Tuesday, October 2, 2012

dance out of action....

Although Melbourne is swinging into performance overdrive season, my blog and I are taking some time out. Somewhat sadly for me, I will be bowing out of audience duties for many fascinating dance shows over the next few months. Happily, it's because I'm on maternity leave, saving my energy for the newest member of my family.
So I apologise if I am (more than usually) slow in answering emails or absent from events. For the moment, I am revelling in all things maternal...

Monday, May 7, 2012

Gasworks Circus Showdown

Three High Acrobatics
Circus Showdown – Grand Finale
Gasworks Arts Park
May 5

With onstage feedback from the judges and scores out of 10 awarded on white placards, the inaugural Circus Showdown competition uses a familiar format. What’s different about this talent quest is the focus on original circus acts.

Unsurprisingly, graduates from the National Institute of Circus Arts made up a large portion of the six grand finalists. Hannah Cryle and Caz Walsh’s highly skilled double trapeze act is gorgeously cheerful, but slightly lacking in character development.

Hand balancing, acrobatics and break dancing feature in Thomas Gorham’s zombie themed skit, including the obligatory rendition of Michael Jackson’s Thriller, though further editing would improve the pace.

Jamie Bretman’s mix of clowning, mime, juggling and danced interpretations is a little patchy, yet ultimately sweet.

Unfortunately scenes from the Women’s Circus Leggings are Not Pants  lose their narrative thread and comic power when taken out of the context of the full-length production.

Ruby Rowat and Sharon Gruenert show the benefits of years of professional experience with their short work, The Legend of John Henry’s Hammer. A thoughtful, powerful, duo trapeze which plays with gender and androgyny, their act won the Gasworks Foundation Award for best female director, as well as second prize overall.

But the clear winners were Three High Acrobatics, whose high octane, tongue-in-cheek rip off of reality TV renovation shows combines great skills with clever comedy and a self-aware deconstruction of contemporary circus. The blokey energy and Aussie rock anthem soundtrack screams potential Tap Dogs-style global success.

A version of this review was published in The Age newspaper

Wednesday, May 2, 2012

Matthew Bourne's Swan Lake in 3D

Richard Winsor as The Swan. Image by Hugo Glendinning
It’s the most famous and revered story in ballet, so it’s no wonder everyone wants to have a go at Swan Lake. But how many versions do we really need?

I saw Matthew Bourne’s homoerotic Swan Lake on stage in 2007, and my opinion of the ballet wasn’t changed much by seeing it again at the cinema recently. The filmed version is true to Bourne’s original, with most camera angles barely differing from the view in the front rows of the theatre.

Filming in 3D helps to negate the flattening effect of looking at a proscenium arch on screen, but it’s not a patch on the live experience. Really, if we’re going to put dance/opera/theatre on screen, it should be designed specifically for film, otherwise the benefits of such an affordable, accessible arts encounter are undone by the highly passive experience of watching a second-hand performance.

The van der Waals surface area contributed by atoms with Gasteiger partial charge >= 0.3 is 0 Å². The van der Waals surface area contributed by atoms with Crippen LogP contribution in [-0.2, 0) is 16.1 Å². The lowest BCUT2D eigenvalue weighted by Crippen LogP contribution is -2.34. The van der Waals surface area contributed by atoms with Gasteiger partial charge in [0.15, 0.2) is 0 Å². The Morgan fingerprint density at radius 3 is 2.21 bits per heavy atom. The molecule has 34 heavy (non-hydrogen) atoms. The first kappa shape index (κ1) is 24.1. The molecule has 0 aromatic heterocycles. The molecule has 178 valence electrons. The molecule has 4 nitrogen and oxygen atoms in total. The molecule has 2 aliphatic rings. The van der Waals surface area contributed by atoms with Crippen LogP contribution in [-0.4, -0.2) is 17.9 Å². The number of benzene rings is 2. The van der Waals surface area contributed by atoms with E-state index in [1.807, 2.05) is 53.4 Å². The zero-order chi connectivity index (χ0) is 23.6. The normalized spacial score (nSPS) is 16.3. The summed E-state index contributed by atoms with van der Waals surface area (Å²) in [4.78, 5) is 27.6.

But back to the work at hand. Bourne’s Swan Lake is certainly not a choreographic masterpiece, although some of the theatrical elements, including the libretto, are very well constructed. It’s still pretty unusual to see anything other than fairytale heterosexual relationships in ballet productions, so Bourne’s twist, which has the prince chasing after a male swan, is a refreshing change.

In the filmed version, Richard Winsor is stunning as the lead Swan/Stranger. His eloquent upper body and rock-star charisma translate onto screen perfectly, making him hot property in both feathered pantaloons and later, black leather pants. There’s only one thing bringing Winsor down, and it’s something that often bothers me about male dancers. How do so many of them get away with having such terrible feet? Sure they’re stretched, but pointed toes on a brick just don’t cut it for me.

While the set and costumes are great, Bourne fails to take advantage of his huge group of swans until right near the end, when we finally see the power of unified movement. Up until then, the bare chested, all-male swans are broken into small groups, performing variations on an aggressive, avian theme in a helter-skelter way. The lack of precision becomes quite frustrating, and we get the sense that he’s just filling in the music.

If you’re interested in seeing the show but unable to get to the West End, the 3D film version is not a bad substitute. But if you’re already familiar with the work, there are no surprises to be had here, nor even much joy beyond the pleasure of watching Winsor strut his stuff.

Swan Lake is screening around Australia this weekend (5-6 May). Click here for participating cinemas.

Cinema Nova in Carlton, Melbourne, is screening several filmed ballets this year, check their website for details.

Friday, April 20, 2012

More or Less Concrete

Image by Ponch Hawkes
Choreographed by Tim Darbyshire
Arts House, North Melbourne Town Hall